By Mason Votes Staff Writer Ethan Vaughan
Citing what he called “the worst economic downturn since at least 1982,” George Mason University economics Professor Bryan Caplan said that Republican candidates would likely have a slight advantage over Democratic and Independent candidates going into the 2009 state elections. This is good news for Bob McDonnell (R) and could help explain why Creigh Deeds (D) is trailing in the polls.
“Polls are showing McDonnell leading Deeds in the polls,” Caplan said. “And nationally, Independents are leaning towards Republicans. At first, there was an attitude that [George W.] Bush was president when the crisis began and so it was his fault, but more recently there’s been the feeling that these two presidents share equal blame, that while Bush’s policies may have caused the meltdown, Obama’s have prolonged it.”
Caplan was critical of President Barak Obama’s $800 billion stimulus package, which he says has “done nothing.”
“The stimulus doesn’t actually increase spending,” he said.
Caplan argued that because much of the nearly $800 billion for the stimulus came from government bonds, the majority of which are held by the American people, the federal government was marshalling resources that individuals would otherwise have spent on their own.
“They’re trying to duplicate the effects of the private market,” Caplan said, “and if they do that successfully, then it’s not harmful—it’s useless, but it’s not harmful. Government doesn’t work that way, though; they spend money on stupid things, on things that don’t make sense, things that most people couldn’t explain. They don’t do as good a job as the market would do on its own. In fact, some economists believe that the stimulus has actually made the situation worse.”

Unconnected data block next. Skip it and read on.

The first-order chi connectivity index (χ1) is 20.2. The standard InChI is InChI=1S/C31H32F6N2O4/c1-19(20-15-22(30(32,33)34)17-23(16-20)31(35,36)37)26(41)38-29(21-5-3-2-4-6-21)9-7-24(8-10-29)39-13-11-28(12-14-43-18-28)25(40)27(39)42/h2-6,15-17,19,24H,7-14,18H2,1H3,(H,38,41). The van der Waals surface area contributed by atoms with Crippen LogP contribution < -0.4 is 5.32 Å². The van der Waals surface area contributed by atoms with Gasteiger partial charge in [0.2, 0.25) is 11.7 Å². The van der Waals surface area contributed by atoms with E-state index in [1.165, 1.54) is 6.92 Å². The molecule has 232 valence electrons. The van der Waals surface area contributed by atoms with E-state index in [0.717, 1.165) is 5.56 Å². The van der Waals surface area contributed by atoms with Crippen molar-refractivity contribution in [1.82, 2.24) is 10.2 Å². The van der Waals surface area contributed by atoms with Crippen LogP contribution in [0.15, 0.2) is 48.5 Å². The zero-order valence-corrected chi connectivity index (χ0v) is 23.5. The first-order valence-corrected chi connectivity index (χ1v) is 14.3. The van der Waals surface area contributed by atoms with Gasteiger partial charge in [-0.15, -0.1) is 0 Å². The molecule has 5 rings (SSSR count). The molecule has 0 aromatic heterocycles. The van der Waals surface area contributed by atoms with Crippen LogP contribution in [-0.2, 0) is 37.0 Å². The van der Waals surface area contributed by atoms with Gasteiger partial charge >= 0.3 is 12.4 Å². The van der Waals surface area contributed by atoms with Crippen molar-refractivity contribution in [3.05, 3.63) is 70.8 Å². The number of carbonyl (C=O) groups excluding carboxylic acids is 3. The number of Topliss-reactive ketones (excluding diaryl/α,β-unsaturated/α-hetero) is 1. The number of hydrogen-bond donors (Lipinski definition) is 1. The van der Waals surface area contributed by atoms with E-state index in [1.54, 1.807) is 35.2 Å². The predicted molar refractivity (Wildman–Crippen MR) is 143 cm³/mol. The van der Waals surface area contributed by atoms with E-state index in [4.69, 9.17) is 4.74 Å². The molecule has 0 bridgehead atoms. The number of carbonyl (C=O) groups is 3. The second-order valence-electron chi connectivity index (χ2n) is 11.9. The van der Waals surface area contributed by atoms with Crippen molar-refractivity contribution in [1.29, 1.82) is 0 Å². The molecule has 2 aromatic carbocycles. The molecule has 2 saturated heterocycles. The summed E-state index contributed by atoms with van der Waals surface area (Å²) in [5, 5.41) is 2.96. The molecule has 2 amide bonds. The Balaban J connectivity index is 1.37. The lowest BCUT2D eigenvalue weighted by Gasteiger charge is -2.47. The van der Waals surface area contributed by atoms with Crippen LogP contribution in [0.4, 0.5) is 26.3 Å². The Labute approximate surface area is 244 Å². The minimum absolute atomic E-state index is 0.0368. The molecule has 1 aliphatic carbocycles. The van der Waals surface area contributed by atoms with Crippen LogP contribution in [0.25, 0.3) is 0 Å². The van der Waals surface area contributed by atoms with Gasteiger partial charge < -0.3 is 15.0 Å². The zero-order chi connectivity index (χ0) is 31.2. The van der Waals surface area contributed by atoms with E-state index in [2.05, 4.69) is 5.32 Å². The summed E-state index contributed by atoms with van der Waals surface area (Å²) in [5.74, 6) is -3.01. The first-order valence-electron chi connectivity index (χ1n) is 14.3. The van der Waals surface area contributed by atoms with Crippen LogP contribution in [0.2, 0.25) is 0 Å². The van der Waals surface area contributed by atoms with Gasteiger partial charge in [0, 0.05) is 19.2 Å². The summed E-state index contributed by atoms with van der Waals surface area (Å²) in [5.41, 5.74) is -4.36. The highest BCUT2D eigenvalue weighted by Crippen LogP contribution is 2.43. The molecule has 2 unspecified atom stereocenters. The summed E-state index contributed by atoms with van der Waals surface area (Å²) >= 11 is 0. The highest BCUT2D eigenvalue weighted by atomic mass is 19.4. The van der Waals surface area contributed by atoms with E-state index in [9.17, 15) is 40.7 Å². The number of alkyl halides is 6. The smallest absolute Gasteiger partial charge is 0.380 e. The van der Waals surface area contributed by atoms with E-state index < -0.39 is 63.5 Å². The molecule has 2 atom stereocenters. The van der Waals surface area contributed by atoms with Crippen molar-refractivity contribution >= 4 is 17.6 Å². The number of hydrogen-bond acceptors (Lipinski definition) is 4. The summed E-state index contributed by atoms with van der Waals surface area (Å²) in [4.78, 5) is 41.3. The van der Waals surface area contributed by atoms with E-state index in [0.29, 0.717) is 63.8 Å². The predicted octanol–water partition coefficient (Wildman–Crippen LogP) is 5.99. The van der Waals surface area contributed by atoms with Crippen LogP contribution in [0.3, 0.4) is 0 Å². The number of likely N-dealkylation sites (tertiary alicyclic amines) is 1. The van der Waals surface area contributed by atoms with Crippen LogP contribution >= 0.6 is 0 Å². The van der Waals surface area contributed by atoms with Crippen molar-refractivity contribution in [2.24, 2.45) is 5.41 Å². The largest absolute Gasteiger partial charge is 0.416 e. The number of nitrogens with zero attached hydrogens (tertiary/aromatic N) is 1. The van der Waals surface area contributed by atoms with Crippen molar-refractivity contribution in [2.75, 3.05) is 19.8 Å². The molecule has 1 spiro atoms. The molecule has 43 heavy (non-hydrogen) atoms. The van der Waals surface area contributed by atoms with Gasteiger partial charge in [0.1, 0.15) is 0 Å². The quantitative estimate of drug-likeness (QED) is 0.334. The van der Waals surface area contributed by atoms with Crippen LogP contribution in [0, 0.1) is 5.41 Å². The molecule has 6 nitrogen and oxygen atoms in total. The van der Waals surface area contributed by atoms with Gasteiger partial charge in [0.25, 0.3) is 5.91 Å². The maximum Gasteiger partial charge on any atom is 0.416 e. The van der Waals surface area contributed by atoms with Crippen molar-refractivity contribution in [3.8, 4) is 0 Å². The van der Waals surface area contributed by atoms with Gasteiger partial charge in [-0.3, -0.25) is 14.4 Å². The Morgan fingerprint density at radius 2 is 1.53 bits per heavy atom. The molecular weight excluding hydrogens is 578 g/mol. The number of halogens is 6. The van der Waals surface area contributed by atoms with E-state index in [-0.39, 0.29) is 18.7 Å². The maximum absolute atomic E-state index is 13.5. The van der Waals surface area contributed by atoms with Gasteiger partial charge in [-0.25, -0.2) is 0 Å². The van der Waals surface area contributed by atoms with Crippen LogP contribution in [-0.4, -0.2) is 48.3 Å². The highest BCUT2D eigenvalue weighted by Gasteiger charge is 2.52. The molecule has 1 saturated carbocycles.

Caplan noted that the 2008-2009 downturn was unique among modern recessions because of the presence of deflation. Typically, he said, the U.S. economy experiences two to three percent annual inflation, but has recently undergone 1.4 percent deflation.
The cause, Caplan hypothesized, was most likely individuals hoarding their money. When people do not spent as much, demand for products goes down, prices are lowered, and, in effect, a dollar becomes worth more.
For these reasons, Caplan said, the solution to unemployment was to cut wages.
“Excessive wages are the cause of unemployment,” said Caplan. “If there’s two percent deflation, you’ve just effectively gotten a two-percent pay raise. That also means that if your employer cuts wages by two percent, you haven’t really lost money, but workers don’t see it that way. What’s easier to deal with, though: losing two percent in wages or losing your job? What’s going to be harder on a family?”
Caplan said that the federal government could take several basic steps to put the nation on the road to economic recovery, such as cutting payroll taxes for employers and halting the Federal Reserve’s payment of interest on bank reserves, which he said encouraged banks to hold their money rather than loan it.